MA in School Psychology Second Year Courses
For the complete list of all courses in the School Psychology graduate program, visit the Course Sequence page.
This course examines the process involved in individual counseling and psychotherapy. Supportive, re-educative, and reconstructive approaches to therapeutic interaction are explored. Various theoretical approaches to understanding personality change are examined from behavioral, psychodynamic, and client-centered orientations. This course assumes a lifespan perspective on therapeutic interaction. Counseling techniques with children and adolescents will be emphasized.
Prerequisite: 24 graduate credits.
Social, Emotional, & Behavioral Assessment
This course provides an introduction to various techniques currently utilized in the assessment of social, emotional, and behavioral functioning. A brief history of social, emotional, and behavioral assessment is also presented. Techniques covered include interviews, behavioral observations, projective assessment, and norm-referenced rating scales. Functional Behavioral Assessment is also covered. The course details how these techniques can be utilized to assess students who may have symptoms related to Attention Deficit/Hyperactivity Disorder, depression, anxiety, and Autism spectrum disorders.
Consultation in the Schools
The study of school-based consultation: theory, techniques, and practice. Course provides information on the barriers to school change and the critical role of consultation in prevention of school failure. It also includes development of knowledge of the consultation process and preliminary skills in consulting. Students develop an understanding of the school as an organization (culture) and the relationship of organizational factors to the consultation process.
PSYH 610 AND 611
School Psychology Practicum I and II
1 Credit each
The School Psychology Practicum is an integral part of professional training. Experiences are offered in a variety of settings and enable students to apply skills acquired through coursework. Students are required to complete 150 hours on site during each practicum. All field placements must be approved by the Field Placement Coordinator. Students register for the same instructor for Practicum I (fall) and Practicum II (spring). Prerequisites: 24 graduate credits including PSYH 600, PSYH 616, PSYH 617, completion of the Child Abuse Identification, Violence Prevention, and DASA Seminars. Completion of the fingerprinting process through the NYS Education Department is also required.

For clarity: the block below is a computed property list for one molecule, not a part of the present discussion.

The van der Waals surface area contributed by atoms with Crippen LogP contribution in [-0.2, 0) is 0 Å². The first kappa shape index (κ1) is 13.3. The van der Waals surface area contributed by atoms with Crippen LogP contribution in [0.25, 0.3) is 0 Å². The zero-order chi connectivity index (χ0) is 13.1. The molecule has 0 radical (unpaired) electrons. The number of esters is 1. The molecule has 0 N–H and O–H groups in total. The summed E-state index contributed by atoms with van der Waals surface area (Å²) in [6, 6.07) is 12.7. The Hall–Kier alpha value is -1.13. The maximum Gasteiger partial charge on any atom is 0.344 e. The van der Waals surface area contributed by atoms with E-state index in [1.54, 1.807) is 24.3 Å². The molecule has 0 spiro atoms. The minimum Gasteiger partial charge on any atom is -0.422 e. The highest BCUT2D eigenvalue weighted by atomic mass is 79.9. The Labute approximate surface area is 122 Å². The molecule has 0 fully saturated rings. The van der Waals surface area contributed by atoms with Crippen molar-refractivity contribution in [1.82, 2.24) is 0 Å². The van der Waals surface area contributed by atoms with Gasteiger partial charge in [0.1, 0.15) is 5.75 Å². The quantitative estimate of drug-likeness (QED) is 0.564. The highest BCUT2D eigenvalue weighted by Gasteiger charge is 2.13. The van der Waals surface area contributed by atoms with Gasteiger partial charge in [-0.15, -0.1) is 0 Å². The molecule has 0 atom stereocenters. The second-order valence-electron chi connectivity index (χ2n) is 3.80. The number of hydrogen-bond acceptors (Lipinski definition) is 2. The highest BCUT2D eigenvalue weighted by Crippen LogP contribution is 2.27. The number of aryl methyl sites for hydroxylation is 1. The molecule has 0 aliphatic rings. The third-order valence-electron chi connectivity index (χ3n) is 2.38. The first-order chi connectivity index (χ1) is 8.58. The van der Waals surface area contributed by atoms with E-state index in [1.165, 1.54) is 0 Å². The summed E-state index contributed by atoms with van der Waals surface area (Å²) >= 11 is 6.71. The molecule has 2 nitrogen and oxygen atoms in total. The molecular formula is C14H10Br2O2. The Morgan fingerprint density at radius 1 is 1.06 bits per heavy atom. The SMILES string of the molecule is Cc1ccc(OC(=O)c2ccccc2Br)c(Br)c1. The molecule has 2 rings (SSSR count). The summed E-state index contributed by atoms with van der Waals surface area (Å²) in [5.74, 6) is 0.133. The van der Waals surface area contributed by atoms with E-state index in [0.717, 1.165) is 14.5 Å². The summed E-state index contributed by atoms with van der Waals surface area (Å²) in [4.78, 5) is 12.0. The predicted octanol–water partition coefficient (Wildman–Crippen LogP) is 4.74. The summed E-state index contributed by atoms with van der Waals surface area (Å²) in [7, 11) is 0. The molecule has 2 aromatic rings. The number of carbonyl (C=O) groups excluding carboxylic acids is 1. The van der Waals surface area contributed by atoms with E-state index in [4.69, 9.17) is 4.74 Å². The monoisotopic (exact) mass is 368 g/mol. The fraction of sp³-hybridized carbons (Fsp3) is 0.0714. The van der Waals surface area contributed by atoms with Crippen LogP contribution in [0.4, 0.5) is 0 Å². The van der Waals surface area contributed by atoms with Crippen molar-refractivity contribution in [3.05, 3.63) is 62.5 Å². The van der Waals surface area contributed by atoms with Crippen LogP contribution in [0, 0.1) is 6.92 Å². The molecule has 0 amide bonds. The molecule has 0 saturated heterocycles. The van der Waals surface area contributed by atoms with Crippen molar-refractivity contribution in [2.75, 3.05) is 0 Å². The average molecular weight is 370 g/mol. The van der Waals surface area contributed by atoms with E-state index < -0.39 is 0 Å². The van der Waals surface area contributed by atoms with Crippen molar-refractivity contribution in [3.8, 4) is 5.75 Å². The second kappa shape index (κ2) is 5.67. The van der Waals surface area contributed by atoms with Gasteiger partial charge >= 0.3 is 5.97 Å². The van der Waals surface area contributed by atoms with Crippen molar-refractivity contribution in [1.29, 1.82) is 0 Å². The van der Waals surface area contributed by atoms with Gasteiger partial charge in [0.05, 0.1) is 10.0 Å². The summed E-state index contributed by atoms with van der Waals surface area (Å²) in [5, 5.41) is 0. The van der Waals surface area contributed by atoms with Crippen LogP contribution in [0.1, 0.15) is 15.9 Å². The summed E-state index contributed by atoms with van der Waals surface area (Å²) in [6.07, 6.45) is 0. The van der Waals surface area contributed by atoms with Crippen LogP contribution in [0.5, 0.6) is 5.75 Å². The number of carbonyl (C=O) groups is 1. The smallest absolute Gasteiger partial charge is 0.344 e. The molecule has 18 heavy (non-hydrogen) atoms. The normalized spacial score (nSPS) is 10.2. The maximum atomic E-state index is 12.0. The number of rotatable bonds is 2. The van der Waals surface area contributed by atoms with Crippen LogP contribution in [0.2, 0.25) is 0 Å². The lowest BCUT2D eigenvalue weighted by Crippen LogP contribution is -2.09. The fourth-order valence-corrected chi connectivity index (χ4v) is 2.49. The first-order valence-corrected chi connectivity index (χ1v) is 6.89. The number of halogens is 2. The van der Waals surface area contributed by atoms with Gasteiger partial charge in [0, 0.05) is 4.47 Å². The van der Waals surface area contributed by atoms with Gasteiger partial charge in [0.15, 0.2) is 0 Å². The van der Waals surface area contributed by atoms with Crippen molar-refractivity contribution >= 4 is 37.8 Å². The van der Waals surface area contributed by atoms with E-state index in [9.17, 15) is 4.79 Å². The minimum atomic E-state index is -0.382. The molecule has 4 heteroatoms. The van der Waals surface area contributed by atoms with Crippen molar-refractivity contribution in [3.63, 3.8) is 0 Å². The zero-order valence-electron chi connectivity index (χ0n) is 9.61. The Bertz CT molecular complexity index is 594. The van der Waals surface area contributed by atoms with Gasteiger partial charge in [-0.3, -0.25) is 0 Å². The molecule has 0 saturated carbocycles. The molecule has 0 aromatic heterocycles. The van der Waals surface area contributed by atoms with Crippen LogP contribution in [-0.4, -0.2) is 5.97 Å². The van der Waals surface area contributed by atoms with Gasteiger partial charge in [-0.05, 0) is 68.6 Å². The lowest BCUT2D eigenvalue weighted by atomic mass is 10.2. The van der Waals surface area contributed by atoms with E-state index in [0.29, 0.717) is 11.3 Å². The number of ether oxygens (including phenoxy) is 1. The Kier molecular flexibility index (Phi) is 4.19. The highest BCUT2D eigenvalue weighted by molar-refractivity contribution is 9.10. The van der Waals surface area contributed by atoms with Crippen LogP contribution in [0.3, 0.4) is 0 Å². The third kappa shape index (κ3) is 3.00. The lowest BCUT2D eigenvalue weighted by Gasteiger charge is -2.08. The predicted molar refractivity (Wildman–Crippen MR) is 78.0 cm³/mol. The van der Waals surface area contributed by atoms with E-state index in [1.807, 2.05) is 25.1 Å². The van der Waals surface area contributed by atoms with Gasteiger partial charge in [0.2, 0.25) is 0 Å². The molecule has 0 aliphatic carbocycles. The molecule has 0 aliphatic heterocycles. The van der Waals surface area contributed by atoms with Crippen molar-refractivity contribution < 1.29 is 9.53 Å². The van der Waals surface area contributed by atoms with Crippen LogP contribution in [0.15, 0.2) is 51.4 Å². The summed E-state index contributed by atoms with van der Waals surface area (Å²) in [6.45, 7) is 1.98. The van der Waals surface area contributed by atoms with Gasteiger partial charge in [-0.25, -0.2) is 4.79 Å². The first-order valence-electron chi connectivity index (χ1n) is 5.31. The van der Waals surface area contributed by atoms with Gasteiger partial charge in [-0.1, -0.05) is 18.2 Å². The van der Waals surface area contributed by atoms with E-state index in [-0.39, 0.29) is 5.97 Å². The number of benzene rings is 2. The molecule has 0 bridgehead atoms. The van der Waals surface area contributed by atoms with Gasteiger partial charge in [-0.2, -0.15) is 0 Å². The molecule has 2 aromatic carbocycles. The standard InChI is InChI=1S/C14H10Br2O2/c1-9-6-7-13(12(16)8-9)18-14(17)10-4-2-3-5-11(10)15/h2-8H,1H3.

This course introduces students to theories and methods of group interventions with children and adolescents. The course examines historical perspectives, various theoretical orientations, and specific group and conjoint therapy techniques and strategies.
Prerequisite: PSYH 705 Individual Counseling.
Academic & Behavioral Interventions
This course explores the types of academic and behavioral interventions that school psychologists utilize within the schools. These types of interventions apply to students in both general education and special education programs. From the academic realm, it includes interventions related to reading, mathematics, and written language. Behavioral interventions include those related to working with students diagnosed with disorders such as Autism, AttentionDeficit/Hyperactivity Disorder, and students experiencing difficulty with social skills, bullying, or aggression. Interventions will be discussed through the framework of evidence-based practice. Students will have the opportunity to integrate and evaluate these types of interventions into a single-subject Response to Intervention research design.
PSYG 550 Multicultural Counseling
This course is designed to help counselors-intraining begin to develop the self-awareness, knowledge, and skills necessary to provide effective and appropriate services to clients who come from diverse cultural backgrounds. In addition to sensitizing students to the experiences, worldviews, and within-group differences of several racial/ethnic minority populations, the course provides an overview of the sociopolitical nature of counseling approaches and the way counseling has historically failed the culturally different.
Cognitive-Behavioral Therapy with Children & Adolescents
This course serves as an introduction to cognitive-behavioral therapy. The foundations, history, and techniques of cognitive-behavioral therapy will be covered. Students will explore the relationships between theory, therapy techniques, and evidence-based practice. Cognitive-behavioral therapy techniques that can be used when working with children and adolescents will be emphasized.
School Crisis Prevention & Intervention
This course provides an overview of the types of crises that students and school personnel encounter. The roles of prevention and intervention are discussed within the context of K-12 schools. Topics covered include establishing a safe and resilient school environment, protective factors, crisis response, bullying, the role of social media, violence, suicide, grief, the impact of war, and natural disasters.